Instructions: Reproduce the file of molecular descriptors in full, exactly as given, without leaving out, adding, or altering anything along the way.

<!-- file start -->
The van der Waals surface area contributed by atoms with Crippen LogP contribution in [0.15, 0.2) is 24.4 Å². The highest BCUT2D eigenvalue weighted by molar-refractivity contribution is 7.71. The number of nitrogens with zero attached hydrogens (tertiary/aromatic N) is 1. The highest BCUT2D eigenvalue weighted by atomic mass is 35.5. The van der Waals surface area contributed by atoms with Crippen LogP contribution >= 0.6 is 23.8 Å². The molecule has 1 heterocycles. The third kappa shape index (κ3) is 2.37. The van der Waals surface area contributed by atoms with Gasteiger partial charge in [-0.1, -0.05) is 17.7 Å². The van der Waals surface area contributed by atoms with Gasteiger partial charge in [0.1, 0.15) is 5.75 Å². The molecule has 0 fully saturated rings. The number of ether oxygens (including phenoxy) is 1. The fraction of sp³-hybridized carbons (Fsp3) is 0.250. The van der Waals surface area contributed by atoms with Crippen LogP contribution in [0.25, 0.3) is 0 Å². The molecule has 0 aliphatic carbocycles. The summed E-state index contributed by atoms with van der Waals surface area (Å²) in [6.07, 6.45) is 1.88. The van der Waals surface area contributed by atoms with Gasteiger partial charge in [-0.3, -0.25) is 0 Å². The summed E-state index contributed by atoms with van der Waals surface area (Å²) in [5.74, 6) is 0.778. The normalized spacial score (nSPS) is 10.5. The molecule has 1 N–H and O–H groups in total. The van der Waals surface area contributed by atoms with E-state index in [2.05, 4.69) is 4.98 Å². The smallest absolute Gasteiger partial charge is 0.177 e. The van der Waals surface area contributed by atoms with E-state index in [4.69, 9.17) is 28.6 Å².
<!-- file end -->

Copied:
The van der Waals surface area contributed by atoms with Crippen LogP contribution in [0.15, 0.2) is 24.4 Å². The highest BCUT2D eigenvalue weighted by molar-refractivity contribution is 7.71. The number of nitrogens with zero attached hydrogens (tertiary/aromatic N) is 1. The highest BCUT2D eigenvalue weighted by atomic mass is 35.5. The van der Waals surface area contributed by atoms with Crippen LogP contribution >= 0.6 is 23.8 Å². The molecule has 1 heterocycles. The third kappa shape index (κ3) is 2.37. The van der Waals surface area contributed by atoms with Gasteiger partial charge in [-0.1, -0.05) is 17.7 Å². The van der Waals surface area contributed by atoms with Gasteiger partial charge in [0.1, 0.15) is 5.75 Å². The molecule has 0 fully saturated rings. The number of ether oxygens (including phenoxy) is 1. The fraction of sp³-hybridized carbons (Fsp3) is 0.250. The van der Waals surface area contributed by atoms with Crippen LogP contribution in [0.25, 0.3) is 0 Å². The molecule has 0 aliphatic carbocycles. The summed E-state index contributed by atoms with van der Waals surface area (Å²) in [6.07, 6.45) is 1.88. The van der Waals surface area contributed by atoms with Gasteiger partial charge in [-0.3, -0.25) is 0 Å². The summed E-state index contributed by atoms with van der Waals surface area (Å²) in [5.74, 6) is 0.778. The normalized spacial score (nSPS) is 10.5. The molecule has 1 N–H and O–H groups in total. The van der Waals surface area contributed by atoms with E-state index in [2.05, 4.69) is 4.98 Å². The smallest absolute Gasteiger partial charge is 0.177 e. The van der Waals surface area contributed by atoms with E-state index in [4.69, 9.17) is 28.6 Å².